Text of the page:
The Test Sample
What is being tested?
Methylmalonic acid (MMA) is a compound produced in very small amounts during amino acid metabolism. Increased production of MMA occurs in vitamin B12 deficiency. This is because vitamin B12 acts as a coenzyme, promoting the conversion of methylmalonyl CoA to succinyl CoA. If there is not enough B12 available to act as a coenzyme, methylmalonyl CoA concentrations begin to rise and the body converts the methylmalonyl CoA to MMA instead. Measurement of MMA in either urine or blood is therefore a sensitive marker of Vitamin B12 deficiency.
Increased production of MMA in newborn babies may suggest one of the inherited problems collectively called the methylmalonic acidaemias. Babies with this disease are unable to convert methylmalonyl CoA to succinyl CoA and therefore increased production of MMA is observed.
How is the sample collected for testing?
NOTE: If undergoing medical tests makes you or someone you care for anxious, embarrassed, or even difficult to manage, you might consider reading one or more of the following articles: Coping with Test Pain, Discomfort, and Anxiety, Tips on Blood Testing, Tips to Help Children through Their Medical Tests, and Tips to Help the Elderly through Their Medical Tests.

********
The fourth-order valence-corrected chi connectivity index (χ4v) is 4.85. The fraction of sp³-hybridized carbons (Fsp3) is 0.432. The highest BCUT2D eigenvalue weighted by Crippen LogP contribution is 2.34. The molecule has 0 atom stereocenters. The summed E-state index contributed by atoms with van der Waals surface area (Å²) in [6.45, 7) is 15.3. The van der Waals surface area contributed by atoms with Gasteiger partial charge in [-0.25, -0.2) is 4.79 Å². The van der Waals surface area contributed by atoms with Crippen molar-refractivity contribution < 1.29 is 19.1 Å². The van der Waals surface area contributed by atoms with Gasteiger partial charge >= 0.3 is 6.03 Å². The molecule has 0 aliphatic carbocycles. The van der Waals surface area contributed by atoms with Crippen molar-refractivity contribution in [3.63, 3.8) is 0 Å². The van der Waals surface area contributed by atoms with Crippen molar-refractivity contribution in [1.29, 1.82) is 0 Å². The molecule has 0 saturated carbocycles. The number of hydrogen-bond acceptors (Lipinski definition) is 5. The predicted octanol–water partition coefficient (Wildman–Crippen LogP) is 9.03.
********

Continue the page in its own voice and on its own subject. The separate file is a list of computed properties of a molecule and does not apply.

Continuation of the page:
Another article, Follow That Sample, provides a glimpse at the collection and processing of a blood sample and throat culture.
Is any test preparation needed to ensure the quality of the sample?
You may be instructed to fast before sample collection for this test. Please follow any instructions that you are given.